Ansel Adams was a naturalist; Paul Strand a populist. Adams looked for the ravaged young tree to mark the incidental passage of time in the forest; Strand looked to an abandoned cluster of bicycles in the woods. Two such images in the stunning exhibition "Paul Strand and Ansel Adams: Native Land and Natural Scene," at the Museum of Photographic Arts in Balboa Park, point out the similarities and differences between these two great masters of 20th-Century American photography. The two were friends from 1930 until Strand died in 1976.
Both artists made stunningly pristine pictures, in which every minor detail in the composition counts. Both moved outside the urban environment to seek out a more primitive, romantic, and--in the artists' view--more natural vision of the world. But, although they sometimes went to the same kinds of natural environs to find pictures, Adams, who died in 1984, mostly shunned the traces of human beings, focusing instead on the majestic details of nature--from the small droplets of water frozen on the smallest branches of a tree, to the enormous majestic sequoias in Yosemite National Park.
Strand more often looked for signs of his fellow man, in his long career of travels to Mexico, Europe and Africa, as well as in his many photographs of the American heartland.
The Strand/Adams show, which opened earlier this week, is designed to show the overlaps in the photographic tactics of these two great photographers who were first introduced in Taos in 1930, a meeting that made Adams decide to turn from his ambition to be a musician and become a photographer instead.
The show also serves as a refresher course on the two artists--particularly useful in the case of Strand, whose work has not been seen here much in recent years. A refresher course is not really needed for Adams, however, whose work has been remembered in three major exhibitions in San Diego in the past few years, most recently in March at the Mandeville Gallery at UC San Diego.
One is tempted to say "Enough!" to Adams, whose clear-visioned views of the American landscape are so beautiful and so perfect that they have become somewhat boring. But, in this context, one sees the work anew, freshened by the comparison with Strand, whose moody, almost confrontational portraits of peasants and working folks are vivid illustrations of the artist's political nature.
The show of 124 works is organized in four parts: an introduction to the early work of both artists, then a large section for each of the two, and, finally, a portion where the works are paired for composition and content.
Together, as is nearly always the case with visual juxtapositions, the two artists' work enlighten us about the subtleties of their thought processes. The comparisons tend to highlight the differences as well as the similarities. And, often enough, the England-based guest curators Anne Hammond and Mike Weaver--who organized the show for the University of Arizona's Center for Creative Photography--have selected perfect images as points of comparison.
Adams' close-up image of a San Francisco grave marker is shown with a picture by Strand of a row of gravestones. Adams' sharp-focus directs the eye toward the details on the stone--the erosion and wear-and-tear of time. Strand's picture, by contrast, highlights the mystery of the scene: the graves are shown from a distance, too far to read. Both artists chose formal, geometric compositions--neither one enlightens us about the setting or the subjects, but the effect of each is very different. Adams' eye is clinical, Strand's emotional.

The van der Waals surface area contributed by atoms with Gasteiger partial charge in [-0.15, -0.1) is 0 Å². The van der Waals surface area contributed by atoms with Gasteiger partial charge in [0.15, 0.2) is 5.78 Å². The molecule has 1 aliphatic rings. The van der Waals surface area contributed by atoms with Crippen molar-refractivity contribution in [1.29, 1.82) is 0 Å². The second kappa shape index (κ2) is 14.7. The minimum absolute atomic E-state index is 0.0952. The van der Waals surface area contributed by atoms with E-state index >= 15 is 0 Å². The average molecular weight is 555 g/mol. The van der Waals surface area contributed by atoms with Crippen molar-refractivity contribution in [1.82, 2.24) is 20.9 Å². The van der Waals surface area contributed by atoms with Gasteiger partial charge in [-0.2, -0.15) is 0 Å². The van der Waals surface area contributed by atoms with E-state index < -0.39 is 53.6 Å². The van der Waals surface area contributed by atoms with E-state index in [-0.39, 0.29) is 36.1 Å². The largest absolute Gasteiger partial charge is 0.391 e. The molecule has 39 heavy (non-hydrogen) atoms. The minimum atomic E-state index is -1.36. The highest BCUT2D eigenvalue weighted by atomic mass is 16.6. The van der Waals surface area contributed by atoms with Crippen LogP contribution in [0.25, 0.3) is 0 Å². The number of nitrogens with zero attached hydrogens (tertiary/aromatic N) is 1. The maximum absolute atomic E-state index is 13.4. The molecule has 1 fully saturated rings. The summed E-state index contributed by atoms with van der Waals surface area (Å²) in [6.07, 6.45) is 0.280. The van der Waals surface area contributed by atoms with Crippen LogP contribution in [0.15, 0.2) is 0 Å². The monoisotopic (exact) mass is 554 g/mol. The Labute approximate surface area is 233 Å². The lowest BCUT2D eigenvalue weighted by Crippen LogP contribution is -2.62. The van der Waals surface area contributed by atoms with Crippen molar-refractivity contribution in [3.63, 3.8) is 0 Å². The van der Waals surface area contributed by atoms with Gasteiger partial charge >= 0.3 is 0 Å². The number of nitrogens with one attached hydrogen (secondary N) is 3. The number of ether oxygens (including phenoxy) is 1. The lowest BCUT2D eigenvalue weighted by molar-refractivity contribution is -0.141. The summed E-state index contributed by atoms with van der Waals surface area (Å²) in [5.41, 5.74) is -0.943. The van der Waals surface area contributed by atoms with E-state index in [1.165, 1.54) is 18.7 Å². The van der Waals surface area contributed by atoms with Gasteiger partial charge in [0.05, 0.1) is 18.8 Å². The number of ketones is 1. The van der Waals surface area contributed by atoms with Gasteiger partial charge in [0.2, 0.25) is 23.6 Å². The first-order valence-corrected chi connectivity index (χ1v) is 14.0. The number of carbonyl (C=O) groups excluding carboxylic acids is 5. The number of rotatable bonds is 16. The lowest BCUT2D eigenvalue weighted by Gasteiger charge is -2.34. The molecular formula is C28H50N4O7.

Two other pictures illustrate the same point: Strand's "Old Fisherman," 1936, shows a country fellow standing behind a thigh-high fence of chicken wire. Adams' "Woman Behind Screen Door," 1944, looks at the portrait of the aging woman through the tight mesh of the wire weave. In Strand's work, the fence is seen as an attribute of the man's life--a small incident that shows him to be in a rustic, rural setting. In the Adams, the screen is a formal device that illustrates the elusiveness of the woman. Hidden by the screen, we almost overlook her worn, wrinkled face. And, even before we see her for who she is--a worn-out woman in her later years--we look again at the details, the light and shadow on the screen.
A catalogue to the show is published in the Center for Creative Photography's scholarly journal "The Archive," and it reproduces the artists' exchange of letters from 1933 to just before Strand died, including, even, some final notes written to Adams by Strand's widow. The letters are somewhat typical of artists' letters: comments on shows each has seen, comments on one another's works. Most poignantly, they reveal Adams' continuing reverence for Strand.
From the tone of his letters, Adams continued to see Strand as almost a hero for much of his life. Writing to Strand in 1968, he says "Every time I see a Strand I feel infinitely better about photography!"
Although Strand's style did not really rub off on Adams--this show demonstrates that the direction of his glance may have had more effect than we would have thought. These two artist often looked at the same kinds of places to find their pictures.
What they found was just very different.
"Paul Strand and Ansel Adams: Native Land and Natural Scene" continues at the Museum of Photographic Arts in Balboa Park through Aug. 25. Hours are 10 a.m. to 5 p.m. daily, Thursdays until 9 p.m.